Rare Victorian Forum: Restoration Tips for Cleaning Compo

by Cynthiab on July 1, 2009

smdoor 238x300 Rare Victorian Forum: Restoration Tips for Cleaning CompoTcandkk may be a newbie poster on the Rare Victorian board, but it’s already obvious that she’s not a newbie when it comes to buying Victorian furniture.  She loves a deal and is prepared to put the work in to bring a less than perfect piece back to its original glory.

One of her new (old) pieces is a sideboard with a raised carving on the front panel of each door. They’re in desperate need of a good cleaning so she came to the boards looking for advice on how to get it done. Woodwright thought they might be made of composition, which would make them very susceptible to damage from strong strippers and water-based products.

Tcandkk isn’t taking any chances, she’ll be using Plastilina to make an imprint of the carvings so she can cast new ones if these become damaged.

chair arm 199x300 Rare Victorian Forum: Restoration Tips for Cleaning CompoJaxdrifter came by looking for some advice on cleaning and restoring a couch and chair set. You can see by the close-up photo that the carved arm has quite a few scratches and worn areas. Woodwright suggests the use of gel stains. Thicker than normal stains, they don’t soak into the wood, which means the final color will be more even and uniform.

If you like to curl up with a good book after a hard day of restoration, ThePeacockRoom suggests Culture & Comfort: People, Parlors and Upholstery 1850-1930 by Katherine Grier. The suggestions stems from a thread about the use of horsehair stuffing, a material that goes all the way back to the late 1600′s. You can read all about it in HERE in the Rare Victorian Forum.

Do you have a question about cleaning, restoration or Victorian materials? Post it to the forum, our members love a challenge.

{ 4 comments… read them below or add one }

English Classics July 3, 2009 at 9:51 am

I’ve never thought of that. Usually a good waxing/polishing cleans a piece right up (assuming, of course, that it has a wax finish).

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zeke July 3, 2009 at 9:36 pm

I’d like to say that this blog has so many members that have given me and many other people good advice on the care of our antiques as well as attribution and good advice in general regarding 19th century American furniture. If I think I can help someone with a question I always chime in and offer what i hope is solid information that will be helpful. This is a very unselfish community consisting of some really great individuals, I think we will grow to be the definitive site for American “Victorian” furniture.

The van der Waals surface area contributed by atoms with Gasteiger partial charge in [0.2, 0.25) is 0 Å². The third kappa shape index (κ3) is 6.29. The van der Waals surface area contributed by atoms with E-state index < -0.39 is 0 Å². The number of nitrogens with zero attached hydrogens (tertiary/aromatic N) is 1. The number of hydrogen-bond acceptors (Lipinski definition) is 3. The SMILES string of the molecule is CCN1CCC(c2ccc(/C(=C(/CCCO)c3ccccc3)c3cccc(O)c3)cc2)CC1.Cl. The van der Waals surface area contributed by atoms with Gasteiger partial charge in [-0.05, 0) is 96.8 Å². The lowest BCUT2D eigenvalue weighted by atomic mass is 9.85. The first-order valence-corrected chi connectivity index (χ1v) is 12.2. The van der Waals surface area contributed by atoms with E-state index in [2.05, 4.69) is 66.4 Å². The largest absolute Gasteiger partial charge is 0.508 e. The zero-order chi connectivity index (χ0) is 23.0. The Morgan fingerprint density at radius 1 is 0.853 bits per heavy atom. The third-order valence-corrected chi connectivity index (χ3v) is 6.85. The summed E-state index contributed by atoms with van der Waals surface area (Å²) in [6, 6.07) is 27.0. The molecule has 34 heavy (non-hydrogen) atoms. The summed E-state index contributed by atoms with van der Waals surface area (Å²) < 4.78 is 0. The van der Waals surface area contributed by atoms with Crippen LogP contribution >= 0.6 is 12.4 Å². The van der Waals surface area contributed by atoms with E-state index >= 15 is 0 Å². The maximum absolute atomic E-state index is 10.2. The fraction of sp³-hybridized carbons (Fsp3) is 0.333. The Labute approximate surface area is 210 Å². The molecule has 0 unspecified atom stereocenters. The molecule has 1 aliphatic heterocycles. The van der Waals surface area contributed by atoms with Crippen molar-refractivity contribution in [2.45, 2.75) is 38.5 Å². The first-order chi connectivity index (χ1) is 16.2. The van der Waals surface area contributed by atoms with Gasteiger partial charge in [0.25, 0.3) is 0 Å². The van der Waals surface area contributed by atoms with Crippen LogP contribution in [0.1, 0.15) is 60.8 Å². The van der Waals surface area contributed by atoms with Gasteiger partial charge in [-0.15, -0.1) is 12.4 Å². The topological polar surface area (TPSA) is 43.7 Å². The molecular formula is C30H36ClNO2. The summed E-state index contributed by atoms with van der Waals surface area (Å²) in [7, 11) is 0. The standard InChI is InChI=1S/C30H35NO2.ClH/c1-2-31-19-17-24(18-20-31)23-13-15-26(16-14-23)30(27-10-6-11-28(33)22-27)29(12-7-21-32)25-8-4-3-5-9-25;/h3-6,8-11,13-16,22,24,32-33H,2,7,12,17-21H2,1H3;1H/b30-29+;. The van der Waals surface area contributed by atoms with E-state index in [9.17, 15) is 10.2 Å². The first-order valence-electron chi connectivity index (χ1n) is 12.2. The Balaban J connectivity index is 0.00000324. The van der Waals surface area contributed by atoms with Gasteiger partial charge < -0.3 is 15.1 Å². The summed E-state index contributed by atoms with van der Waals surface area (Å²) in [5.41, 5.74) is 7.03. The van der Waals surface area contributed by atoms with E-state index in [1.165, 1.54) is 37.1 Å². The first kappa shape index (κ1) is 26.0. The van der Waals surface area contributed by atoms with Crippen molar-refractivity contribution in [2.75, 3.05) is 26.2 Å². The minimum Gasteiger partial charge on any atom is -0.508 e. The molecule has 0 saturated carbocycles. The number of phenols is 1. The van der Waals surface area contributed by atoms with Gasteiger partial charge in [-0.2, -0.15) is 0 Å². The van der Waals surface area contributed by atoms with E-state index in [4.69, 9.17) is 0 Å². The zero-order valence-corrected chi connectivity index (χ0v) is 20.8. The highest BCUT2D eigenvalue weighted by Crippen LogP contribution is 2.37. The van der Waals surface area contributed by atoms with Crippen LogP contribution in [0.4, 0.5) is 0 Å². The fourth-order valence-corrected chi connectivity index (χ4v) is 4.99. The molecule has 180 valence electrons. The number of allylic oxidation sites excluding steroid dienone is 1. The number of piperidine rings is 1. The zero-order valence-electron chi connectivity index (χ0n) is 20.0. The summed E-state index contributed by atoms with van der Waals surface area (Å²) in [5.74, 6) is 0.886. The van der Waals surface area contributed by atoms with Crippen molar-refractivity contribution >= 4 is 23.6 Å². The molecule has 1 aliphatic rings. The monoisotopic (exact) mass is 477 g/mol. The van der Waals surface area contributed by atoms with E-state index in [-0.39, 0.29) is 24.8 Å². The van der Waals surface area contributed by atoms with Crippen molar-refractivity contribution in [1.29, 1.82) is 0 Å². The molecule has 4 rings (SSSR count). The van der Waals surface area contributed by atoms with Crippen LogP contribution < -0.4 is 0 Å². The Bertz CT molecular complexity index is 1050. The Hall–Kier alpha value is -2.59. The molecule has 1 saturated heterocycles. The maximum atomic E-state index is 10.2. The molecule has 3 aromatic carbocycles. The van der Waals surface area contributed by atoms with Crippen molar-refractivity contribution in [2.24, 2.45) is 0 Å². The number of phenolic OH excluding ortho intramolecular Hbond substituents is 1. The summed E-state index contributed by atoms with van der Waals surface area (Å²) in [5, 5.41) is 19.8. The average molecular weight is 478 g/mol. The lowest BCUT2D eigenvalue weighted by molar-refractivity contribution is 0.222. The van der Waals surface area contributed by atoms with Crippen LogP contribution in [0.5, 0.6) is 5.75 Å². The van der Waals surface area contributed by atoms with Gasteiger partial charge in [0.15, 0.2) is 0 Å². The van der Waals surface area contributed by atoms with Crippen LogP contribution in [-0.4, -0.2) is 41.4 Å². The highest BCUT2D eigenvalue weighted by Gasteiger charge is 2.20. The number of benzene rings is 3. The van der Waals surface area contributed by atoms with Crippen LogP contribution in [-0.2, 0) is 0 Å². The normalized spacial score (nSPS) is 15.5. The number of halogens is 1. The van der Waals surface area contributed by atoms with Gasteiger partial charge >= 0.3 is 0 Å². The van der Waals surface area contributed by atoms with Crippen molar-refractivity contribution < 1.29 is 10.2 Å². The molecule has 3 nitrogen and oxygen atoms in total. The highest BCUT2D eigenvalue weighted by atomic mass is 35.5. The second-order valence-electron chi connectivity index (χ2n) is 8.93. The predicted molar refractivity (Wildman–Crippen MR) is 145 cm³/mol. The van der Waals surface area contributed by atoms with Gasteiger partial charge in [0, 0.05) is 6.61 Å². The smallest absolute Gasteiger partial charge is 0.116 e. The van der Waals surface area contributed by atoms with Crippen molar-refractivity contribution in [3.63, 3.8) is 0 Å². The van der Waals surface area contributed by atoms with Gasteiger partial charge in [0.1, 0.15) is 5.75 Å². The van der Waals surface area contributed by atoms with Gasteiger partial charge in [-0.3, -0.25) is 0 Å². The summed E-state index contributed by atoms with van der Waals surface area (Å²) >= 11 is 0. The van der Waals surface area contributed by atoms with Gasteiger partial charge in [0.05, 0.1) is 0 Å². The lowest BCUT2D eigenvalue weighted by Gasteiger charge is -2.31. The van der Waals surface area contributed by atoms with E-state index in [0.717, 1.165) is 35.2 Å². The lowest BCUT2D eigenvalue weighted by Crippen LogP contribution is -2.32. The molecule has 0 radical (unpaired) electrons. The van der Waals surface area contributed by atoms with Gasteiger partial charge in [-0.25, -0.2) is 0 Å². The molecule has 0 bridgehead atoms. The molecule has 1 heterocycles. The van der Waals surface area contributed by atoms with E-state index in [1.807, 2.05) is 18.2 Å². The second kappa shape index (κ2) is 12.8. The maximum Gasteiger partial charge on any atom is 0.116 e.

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beerwineandcheese July 3, 2009 at 10:33 pm

Is she trying to revive the finish, remove dirt, or put a new finish on top of the wood without affecting the patina?

The techniques vary tremendously. We should begin by understanding what kind of finish is on the wood in the first place. Most times, you need to carefully inspect the entire piece to discover clues about what was used.

Without going too much further, I’d say a good cleaning (techniques vary tremendously) is in order, then inspect the surface to determine if a new topcoat finish would be appropriate (i.e. lacquer, tung oil, linseed oil, etc) or just a polishing wax (possibly color treated).

We need more information before we can begin diagnosing and prescribing an appropriate solution over the net.

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Brad Charles July 6, 2009 at 9:44 am

Hi Everybody,
After 30 plus years in the antique refinishing/restoration I find the
best advise to do as little as possible at home. ie. a nice lite cream polish such as OZ.
The best advise is to take your peace to a qualified professional if you want to do what is best for that particular piece. I have seen so many pieces really messed up from good intentions. Anyway
people are always welcome to contact me for any info.
Brad Charles
Bradford’s Antiques

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